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School faced criticism for culture of systemic silencing

by: THE TIMES: JAIME VALDEZ - Debi Lorence stands outside the MITCH Charter School building in 2010. Lorence resigned from her position with the school on Jan. 7The founder of MITCH Charter School in Tualatin resigned from her position last week, leaving behind the school she spent years leading.

Executive director Debi Lorence, who founded the school in 2002 resigned on Monday, Jan. 7, in a letter to the charter school’s board of directors.

In her letter, Lorence said she had been considering leaving the school for some time and was stepping down to help other charter schools in Oregon and Washington.

In her place, the school’s board appointed John Liljegren, a charter schools consultant, as interim director until a permanent replacement can be found.

“I’m not a school principal by background,” Liljegren said. “I have legal background and in real estate. For now, my role is to talk to everybody in the community, staff, parents, students, etc. and identify any concerns.”

Fellow charter schools consultant Mark Hazelton — who runs the King’s Valley Charter School near Corvallis — will serve as a consultant with the school.

The school has yet to put together a timeline to find Lorence’s permanent replacement, Liljegren said.

Lorence has been an out-spoken advocate for charter schools for years and currently serves on the League of Oregon Charter Schools Board of Directors with Liljegren.

The school, and Lorence, have faced some opposition in the past. The Oregon State Board Association investigated the school in September citing complaints from an employee. A sixth-grade teacher left the school last year, which caused some families to pull their children from the charter school and enroll them in nearby Tigard-Tualatin middle schools.

In October, several parents went to the school board to express their dissatisfaction with the school, saying they could no longer recommend the school to friends and that the school had developed a “systemic silencing at MITCH through policies, fear and shame,” according to meeting minutes.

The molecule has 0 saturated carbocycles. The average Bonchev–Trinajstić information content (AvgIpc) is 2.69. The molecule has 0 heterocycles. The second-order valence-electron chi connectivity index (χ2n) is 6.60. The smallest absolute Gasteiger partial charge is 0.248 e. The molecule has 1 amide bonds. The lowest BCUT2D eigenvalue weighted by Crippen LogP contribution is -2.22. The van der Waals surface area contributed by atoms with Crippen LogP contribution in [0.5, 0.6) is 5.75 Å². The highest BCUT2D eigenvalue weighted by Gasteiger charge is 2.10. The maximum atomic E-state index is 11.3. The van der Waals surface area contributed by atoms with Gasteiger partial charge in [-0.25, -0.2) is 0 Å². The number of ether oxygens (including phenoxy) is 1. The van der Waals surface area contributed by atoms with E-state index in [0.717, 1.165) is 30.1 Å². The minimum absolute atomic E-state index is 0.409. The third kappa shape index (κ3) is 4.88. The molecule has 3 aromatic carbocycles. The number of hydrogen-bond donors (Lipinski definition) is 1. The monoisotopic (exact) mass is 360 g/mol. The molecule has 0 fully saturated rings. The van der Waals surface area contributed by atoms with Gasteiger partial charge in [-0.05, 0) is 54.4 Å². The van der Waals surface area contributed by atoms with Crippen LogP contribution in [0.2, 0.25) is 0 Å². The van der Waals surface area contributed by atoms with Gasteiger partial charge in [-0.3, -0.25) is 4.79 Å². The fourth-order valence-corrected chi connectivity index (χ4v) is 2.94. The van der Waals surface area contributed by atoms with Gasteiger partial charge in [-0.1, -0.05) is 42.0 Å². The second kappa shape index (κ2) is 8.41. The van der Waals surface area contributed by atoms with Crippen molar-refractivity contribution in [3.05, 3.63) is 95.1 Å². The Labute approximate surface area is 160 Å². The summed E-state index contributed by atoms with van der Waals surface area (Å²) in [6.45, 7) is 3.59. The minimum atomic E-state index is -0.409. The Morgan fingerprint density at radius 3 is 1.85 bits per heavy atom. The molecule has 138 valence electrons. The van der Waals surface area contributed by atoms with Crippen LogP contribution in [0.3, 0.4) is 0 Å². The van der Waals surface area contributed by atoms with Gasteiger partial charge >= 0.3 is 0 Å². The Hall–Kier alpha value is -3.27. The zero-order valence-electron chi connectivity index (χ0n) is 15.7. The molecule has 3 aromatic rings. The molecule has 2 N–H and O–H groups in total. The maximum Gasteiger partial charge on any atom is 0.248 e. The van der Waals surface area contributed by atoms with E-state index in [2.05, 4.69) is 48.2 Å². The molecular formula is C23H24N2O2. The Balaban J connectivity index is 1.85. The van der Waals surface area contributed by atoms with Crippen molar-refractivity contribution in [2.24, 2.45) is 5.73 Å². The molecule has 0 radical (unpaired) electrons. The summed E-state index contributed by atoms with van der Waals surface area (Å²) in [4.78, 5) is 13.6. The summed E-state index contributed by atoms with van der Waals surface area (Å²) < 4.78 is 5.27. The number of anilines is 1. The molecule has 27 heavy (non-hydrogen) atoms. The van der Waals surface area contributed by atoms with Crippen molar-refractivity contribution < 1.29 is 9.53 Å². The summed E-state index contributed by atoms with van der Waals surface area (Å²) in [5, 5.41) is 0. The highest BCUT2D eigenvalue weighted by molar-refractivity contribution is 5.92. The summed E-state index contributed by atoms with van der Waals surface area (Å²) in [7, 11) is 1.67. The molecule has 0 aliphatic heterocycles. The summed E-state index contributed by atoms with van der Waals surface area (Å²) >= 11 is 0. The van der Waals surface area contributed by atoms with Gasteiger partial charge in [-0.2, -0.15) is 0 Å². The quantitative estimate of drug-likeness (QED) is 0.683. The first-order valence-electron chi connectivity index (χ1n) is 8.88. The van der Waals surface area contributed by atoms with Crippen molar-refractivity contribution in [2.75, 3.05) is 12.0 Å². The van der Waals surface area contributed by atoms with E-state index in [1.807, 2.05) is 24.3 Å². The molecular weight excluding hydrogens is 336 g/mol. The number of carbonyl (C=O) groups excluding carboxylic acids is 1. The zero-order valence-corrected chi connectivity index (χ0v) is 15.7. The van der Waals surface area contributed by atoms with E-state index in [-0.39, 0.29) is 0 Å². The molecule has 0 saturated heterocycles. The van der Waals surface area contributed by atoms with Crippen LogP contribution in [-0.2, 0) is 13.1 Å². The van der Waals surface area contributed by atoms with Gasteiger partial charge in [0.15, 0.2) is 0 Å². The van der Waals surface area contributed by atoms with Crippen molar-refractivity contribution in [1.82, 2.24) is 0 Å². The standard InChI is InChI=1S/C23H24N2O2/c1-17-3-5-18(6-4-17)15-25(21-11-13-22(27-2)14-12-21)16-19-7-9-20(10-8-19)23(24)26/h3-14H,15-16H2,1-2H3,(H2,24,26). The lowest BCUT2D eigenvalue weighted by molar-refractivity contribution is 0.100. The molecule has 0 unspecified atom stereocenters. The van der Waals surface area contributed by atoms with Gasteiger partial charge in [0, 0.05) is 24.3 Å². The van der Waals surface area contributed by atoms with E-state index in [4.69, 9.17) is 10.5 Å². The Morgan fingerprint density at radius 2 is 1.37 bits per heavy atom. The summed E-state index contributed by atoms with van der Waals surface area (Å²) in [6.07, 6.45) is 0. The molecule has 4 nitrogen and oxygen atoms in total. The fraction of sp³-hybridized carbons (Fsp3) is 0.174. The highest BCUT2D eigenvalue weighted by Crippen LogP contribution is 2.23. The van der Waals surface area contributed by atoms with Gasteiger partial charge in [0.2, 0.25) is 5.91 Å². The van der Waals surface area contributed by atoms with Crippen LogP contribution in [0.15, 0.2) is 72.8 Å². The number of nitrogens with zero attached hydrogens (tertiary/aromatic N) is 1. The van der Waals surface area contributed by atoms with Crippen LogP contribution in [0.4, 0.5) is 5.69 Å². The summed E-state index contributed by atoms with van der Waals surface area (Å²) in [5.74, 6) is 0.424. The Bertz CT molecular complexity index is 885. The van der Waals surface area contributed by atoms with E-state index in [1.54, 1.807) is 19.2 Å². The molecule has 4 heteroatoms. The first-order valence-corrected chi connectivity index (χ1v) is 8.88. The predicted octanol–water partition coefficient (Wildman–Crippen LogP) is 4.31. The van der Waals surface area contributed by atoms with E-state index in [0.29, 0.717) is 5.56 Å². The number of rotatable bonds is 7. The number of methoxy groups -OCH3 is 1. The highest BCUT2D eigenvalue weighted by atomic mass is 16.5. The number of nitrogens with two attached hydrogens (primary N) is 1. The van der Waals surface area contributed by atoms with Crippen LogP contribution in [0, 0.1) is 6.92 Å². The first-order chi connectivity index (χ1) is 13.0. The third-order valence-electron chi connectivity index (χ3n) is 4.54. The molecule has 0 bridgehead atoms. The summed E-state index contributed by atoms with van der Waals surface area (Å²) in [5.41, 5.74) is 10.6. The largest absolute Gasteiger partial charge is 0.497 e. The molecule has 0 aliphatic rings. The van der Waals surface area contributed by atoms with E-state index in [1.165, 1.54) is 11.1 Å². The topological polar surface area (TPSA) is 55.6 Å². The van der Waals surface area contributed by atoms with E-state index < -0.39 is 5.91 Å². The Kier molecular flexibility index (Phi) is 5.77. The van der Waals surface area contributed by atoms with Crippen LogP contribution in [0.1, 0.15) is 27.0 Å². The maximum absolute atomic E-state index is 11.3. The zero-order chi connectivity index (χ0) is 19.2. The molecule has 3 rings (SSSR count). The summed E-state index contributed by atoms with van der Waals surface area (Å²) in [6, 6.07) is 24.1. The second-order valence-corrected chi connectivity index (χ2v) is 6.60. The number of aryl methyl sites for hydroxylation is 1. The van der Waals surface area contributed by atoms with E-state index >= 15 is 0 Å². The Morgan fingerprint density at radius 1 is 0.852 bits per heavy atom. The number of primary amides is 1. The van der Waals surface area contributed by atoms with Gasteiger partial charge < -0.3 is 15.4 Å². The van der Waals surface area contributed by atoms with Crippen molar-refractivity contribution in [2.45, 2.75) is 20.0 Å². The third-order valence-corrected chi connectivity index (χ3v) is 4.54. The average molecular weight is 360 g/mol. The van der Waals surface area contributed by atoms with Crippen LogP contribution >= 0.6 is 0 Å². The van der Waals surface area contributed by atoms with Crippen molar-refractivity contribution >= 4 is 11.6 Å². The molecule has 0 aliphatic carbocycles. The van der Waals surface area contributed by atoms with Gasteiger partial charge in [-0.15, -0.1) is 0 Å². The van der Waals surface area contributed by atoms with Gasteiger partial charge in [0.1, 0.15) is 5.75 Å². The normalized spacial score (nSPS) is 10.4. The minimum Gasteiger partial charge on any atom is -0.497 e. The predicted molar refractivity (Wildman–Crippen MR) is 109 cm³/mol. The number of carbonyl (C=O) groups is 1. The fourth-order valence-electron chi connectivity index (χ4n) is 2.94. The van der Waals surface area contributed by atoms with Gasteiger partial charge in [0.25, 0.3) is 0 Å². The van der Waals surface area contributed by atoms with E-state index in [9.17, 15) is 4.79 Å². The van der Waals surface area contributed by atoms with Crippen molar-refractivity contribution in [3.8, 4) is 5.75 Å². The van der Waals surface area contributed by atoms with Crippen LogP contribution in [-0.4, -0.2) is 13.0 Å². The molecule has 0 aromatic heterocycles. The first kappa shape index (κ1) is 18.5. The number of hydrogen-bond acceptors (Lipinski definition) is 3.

Teachers spoke out saying that fear was affecting the way teachers were running their classrooms, and prompted one sixth-grade teacher at the school to resign in protest. In October, the teacher told the board she “stood up to (the) fear” by resigning.

In 2010, a former teacher at the school filed a lawsuit against Lorence and the charter school after she claimed she was discriminated against after being denied paid maternity leave.

The woman claimed she was told by administrators that she would receive six weeks of paid leave, only to be fired after questioning why the school decided to give her 12 weeks of unpaid leave.

Liljegren, who started at the school on Monday, said he was not up to speed on many of the concerns currently facing the school.

“I don’t know a lot of what’s going on, and I haven’t met with teachers one-on-one,” he said. “But I am going to try to figure out what the issues are and solve them.

Liljegren said Lorence recommended him to the position of interim director.

“I have known Debi for a long time,” Liljegren said.

Liljegren helped get MITCH started more than a decade ago and helped open a second MITCH charter school in the Sherwood School District.

That school, the Sherwood Charter School, is run independently from MITCH with a separate director and board of directors.

In the meantime, Liljegren said he wants to meet with parents, students and staff to talk about the school’s future and address concerns.

“This is a great school, and I want to keep it moving forward, resolve any issues people might have and make this a terrific atmosphere before the new guys comes in.”

The MITCH Charter School Board of Directors will meet tonight (Thursday) at the school, 19550 S.W. 90th Court, off Tualatin-Sherwood Road, in Tualatin.

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